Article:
Catherine is a wordsmith covering lifestyle tips on Lifehack.

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          Last Updated on November 19, 2019

          20 Time Management Tips to Super Boost Your Productivity

          20 Time Management Tips to Super Boost Your Productivity

          Are you usually punctual or late? Do you finish things within the time you stipulate? Do you hand in your reports/work on time? Are you able to accomplish what you want to do before deadlines? Are you a good time manager?

          If your answer is “no” to any of the questions above, that means you’re not managing your time as well as you want. Here are 20 time management tips to help you manage time better:

          1. Create a Daily Plan

          Plan your day before it unfolds. Do it in the morning or even better, the night before you sleep. The plan gives you a good overview of how the day will pan out. That way, you don’t get caught off guard. Your job for the day is to stick to the plan as best as possible.

          2. Peg a Time Limit to Each Task

          Be clear that you need to finish X task by 10am, Y task by 3pm, and Z item by 5:30pm. This prevents your work from dragging on and eating into time reserved for other activities.

          3. Use a Calendar

          Having a calendar is the most fundamental step to managing your daily activities. If you use outlook or lotus notes, calendar come as part of your mailing software.

          I use it. It’s even better if you can sync your calendar to your mobile phone and other hardwares you use – that way, you can access your schedule no matter where you are. Here’re the 10 Best Calendar Apps to Stay on Track .

          Find out more tips about how to use calendar for better time management here: How to Use a Calendar to Create Time and Space

          4. Use an Organizer

          An organizer helps you to be on top of everything in your life. It’s your central tool to organize information, to-do lists, projects, and other miscellaneous items.

          These Top 15 Time Management Apps and Tools can help you organize better, pick one that fits your needs.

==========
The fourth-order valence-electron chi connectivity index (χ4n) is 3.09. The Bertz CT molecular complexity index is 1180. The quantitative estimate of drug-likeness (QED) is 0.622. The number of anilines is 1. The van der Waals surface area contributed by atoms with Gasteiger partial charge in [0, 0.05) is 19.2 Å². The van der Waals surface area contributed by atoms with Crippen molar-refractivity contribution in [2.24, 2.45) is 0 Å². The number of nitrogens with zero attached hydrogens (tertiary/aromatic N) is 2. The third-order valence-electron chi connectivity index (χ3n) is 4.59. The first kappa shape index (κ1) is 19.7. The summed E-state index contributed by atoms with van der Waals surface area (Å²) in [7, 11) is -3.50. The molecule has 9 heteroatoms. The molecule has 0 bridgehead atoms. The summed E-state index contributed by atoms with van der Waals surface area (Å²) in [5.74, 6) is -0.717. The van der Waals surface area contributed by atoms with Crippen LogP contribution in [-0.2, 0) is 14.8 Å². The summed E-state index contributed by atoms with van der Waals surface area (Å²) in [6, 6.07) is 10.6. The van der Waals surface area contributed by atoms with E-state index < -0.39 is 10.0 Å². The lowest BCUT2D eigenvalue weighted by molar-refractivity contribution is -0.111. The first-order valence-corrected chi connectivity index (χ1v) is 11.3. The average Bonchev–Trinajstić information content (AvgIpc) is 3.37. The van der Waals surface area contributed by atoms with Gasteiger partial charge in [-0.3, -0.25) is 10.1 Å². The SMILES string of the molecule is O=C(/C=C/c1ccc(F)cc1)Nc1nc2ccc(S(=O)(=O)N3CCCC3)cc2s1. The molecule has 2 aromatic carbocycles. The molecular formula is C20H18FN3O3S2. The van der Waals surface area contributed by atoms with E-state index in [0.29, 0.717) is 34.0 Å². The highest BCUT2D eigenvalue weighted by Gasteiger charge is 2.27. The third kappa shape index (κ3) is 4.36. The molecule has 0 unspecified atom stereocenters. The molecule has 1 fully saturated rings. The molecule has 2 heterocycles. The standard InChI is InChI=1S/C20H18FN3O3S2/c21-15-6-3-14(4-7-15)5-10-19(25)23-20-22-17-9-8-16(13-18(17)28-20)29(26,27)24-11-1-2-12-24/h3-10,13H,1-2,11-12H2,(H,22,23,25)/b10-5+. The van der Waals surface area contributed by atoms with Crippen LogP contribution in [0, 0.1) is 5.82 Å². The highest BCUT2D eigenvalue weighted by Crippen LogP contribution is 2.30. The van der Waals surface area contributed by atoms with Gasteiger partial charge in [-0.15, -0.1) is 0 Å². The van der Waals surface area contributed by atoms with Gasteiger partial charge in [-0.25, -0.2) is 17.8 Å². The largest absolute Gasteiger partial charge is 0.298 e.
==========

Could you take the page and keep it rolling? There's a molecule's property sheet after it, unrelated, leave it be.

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          5. Know Your Deadlines

          When do you need to finish your tasks? Mark the deadlines out clearly in your calendar and organizer so you know when you need to finish them.

          But make sure you don’t make these 10 Common Mistakes When Setting Deadlines.

          6. Learn to Say “No”

          Don’t take on more than you can handle. For the distractions that come in when you’re doing other things, give a firm no. Or defer it to a later period.

          Leo Babauta, the founder of Zen Habits has some great insights on how to say no: The Gentle Art of Saying No

          7. Target to Be Early

          When you target to be on time, you’ll either be on time or late. Most of the times you’ll be late. However, if you target to be early, you’ll most likely be on time.

          For appointments, strive to be early. For your deadlines, submit them earlier than required.

          Learn from these tips about how to prepare yourself to be early, instead of just in time.

          8. Time Box Your Activities

          This means restricting your work to X amount of time. Why time boxing is good for you? Here’re 10 reasons why you should start time-boxing.

          You can also read more about how to do time boxing here: #5 of 13 Strategies To Jumpstart Your Productivity.

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          9. Have a Clock Visibly Placed Before You

          Sometimes we are so engrossed in our work that we lose track of time. Having a huge clock in front of you will keep you aware of the time at the moment.

          10. Set Reminders 15 Minutes Before

          Most calendars have a reminder function. If you have an important meeting to attend, set that alarm 15 minutes before.

          You can learn more about how reminders help you remember everything in this article: The Importance of Reminders (And How to Make a Reminder That Works)

          11. Focus

          Are you multi-tasking so much that you’re just not getting anything done? If so, focus on just one key task at one time. Multitasking is bad for you.